These are reviews originally posted to Amazon as customer reviews. They're intended for entertainment and informational purposes only. (Apologies for any typos, bad grammar, or offensive language.) This isn't sponsored by Amazon or represent them in any way, although they do have a very nice site and I recommend checking it out for your next book purchase. Feel free to comment on the books if you've read them or tell me how much my reviews suck or whatever.
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Thursday, August 16, 2007


by Joseph Heller
(5 stars)

I'm almost at a loss to describe just how great this book is, but I'll give it a go anyway. Suffice it to say Mr. Heller's tale of war, courage, and madness is as relevant today as it was on its first printing. It's a book that will make you laugh, make you think, and make your heart ache all at the same time.

This is the story of Yossarian, an American bombardier stationed on Pianosa under the command of the vain Colonel Cathcart. No matter how many missions Yossarian and his comrades fly, the colonel demands more of them, gradually raising the number from twenty-five all the way up to eighty. Yossarian becomes increasingly desperate to escape the certain death he knows is waiting for him, especially as his friends are seemingly knocked off one-by-one not just by German gunners but sometimes by friendly fire or outright bizarre circumstances--like being smothered by a cat. Surrounded by pompous, preening, madmen like Cathcart, Yossarian turns out to be the only sane person on the base because he still has at least a shred of conscience.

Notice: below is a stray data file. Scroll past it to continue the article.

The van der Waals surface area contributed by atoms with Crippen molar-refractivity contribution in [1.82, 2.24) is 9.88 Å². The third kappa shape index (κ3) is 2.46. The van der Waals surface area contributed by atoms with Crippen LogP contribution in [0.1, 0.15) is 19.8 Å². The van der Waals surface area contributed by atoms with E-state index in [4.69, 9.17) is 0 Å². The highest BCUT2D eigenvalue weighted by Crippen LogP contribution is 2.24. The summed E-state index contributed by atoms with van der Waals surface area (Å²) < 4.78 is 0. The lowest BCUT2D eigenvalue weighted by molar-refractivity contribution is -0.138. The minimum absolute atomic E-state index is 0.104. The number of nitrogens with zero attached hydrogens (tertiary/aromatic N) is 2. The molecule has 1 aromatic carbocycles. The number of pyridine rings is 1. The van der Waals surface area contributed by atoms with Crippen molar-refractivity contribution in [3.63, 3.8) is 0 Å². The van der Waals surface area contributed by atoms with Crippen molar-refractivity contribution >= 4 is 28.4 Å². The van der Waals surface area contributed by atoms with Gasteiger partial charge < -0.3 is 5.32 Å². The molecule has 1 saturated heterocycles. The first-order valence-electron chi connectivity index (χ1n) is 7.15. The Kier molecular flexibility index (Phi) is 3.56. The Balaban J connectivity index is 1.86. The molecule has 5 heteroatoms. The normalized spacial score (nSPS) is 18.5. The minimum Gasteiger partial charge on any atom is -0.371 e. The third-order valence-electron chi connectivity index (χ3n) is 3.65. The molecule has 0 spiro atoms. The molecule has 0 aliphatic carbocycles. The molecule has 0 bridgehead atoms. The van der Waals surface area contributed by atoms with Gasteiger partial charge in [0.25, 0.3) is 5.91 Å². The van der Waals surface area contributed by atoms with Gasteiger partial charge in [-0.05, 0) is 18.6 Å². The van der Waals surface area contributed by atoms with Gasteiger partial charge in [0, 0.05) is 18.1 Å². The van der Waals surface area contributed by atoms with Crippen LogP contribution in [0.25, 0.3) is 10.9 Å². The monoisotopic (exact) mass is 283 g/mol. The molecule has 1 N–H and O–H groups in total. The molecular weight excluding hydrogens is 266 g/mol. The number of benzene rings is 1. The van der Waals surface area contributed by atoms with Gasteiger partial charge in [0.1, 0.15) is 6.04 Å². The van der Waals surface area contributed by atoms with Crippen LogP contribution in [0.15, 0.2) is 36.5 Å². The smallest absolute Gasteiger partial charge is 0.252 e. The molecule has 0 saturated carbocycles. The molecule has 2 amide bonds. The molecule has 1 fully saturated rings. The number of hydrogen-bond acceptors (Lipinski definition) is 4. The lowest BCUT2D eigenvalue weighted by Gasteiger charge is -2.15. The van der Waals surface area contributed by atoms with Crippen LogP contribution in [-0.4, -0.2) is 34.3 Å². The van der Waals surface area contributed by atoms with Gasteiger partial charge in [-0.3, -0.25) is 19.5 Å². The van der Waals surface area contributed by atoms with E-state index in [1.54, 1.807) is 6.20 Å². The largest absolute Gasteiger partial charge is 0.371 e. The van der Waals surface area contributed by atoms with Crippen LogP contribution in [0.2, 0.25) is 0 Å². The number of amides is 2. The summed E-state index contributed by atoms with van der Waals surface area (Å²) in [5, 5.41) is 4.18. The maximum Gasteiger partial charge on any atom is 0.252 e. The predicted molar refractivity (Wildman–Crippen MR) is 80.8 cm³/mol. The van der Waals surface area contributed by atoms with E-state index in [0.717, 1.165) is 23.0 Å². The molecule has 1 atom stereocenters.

The satiric wit employed to paint the Army Air Force as bumbling stooges might have seemed ridiculous until a few years ago. Now with Gulf War II and soldiers being sent on four, five, or more tours of duty it doesn't seem quite so far-fetched that a Colonel Cathcart or General Peckem could really exist.

As good as this book is it can be a challenge keeping all the characters straight and all the events in proper order. And like a "Saturday Night Live" skit this goes on a little longer than it should until the bit starts to lose some of its impact. The end is tremendous as Yossarian does the only thing he can do in the face of overwhelming stupidity and madness.

If you're a fan of M*A*S*H the movie or TV show then this book is right up your alley with its wisecracking antiheroes and bumbling commanders. Really to me "Catch-22" seems like the precursor to that movie/series only on a grander scale.

And hey this is one of the only books to add a new word to the dictionary, so that's neat too. Go ahead and give this a read; you won't be disappointed.

That is all.

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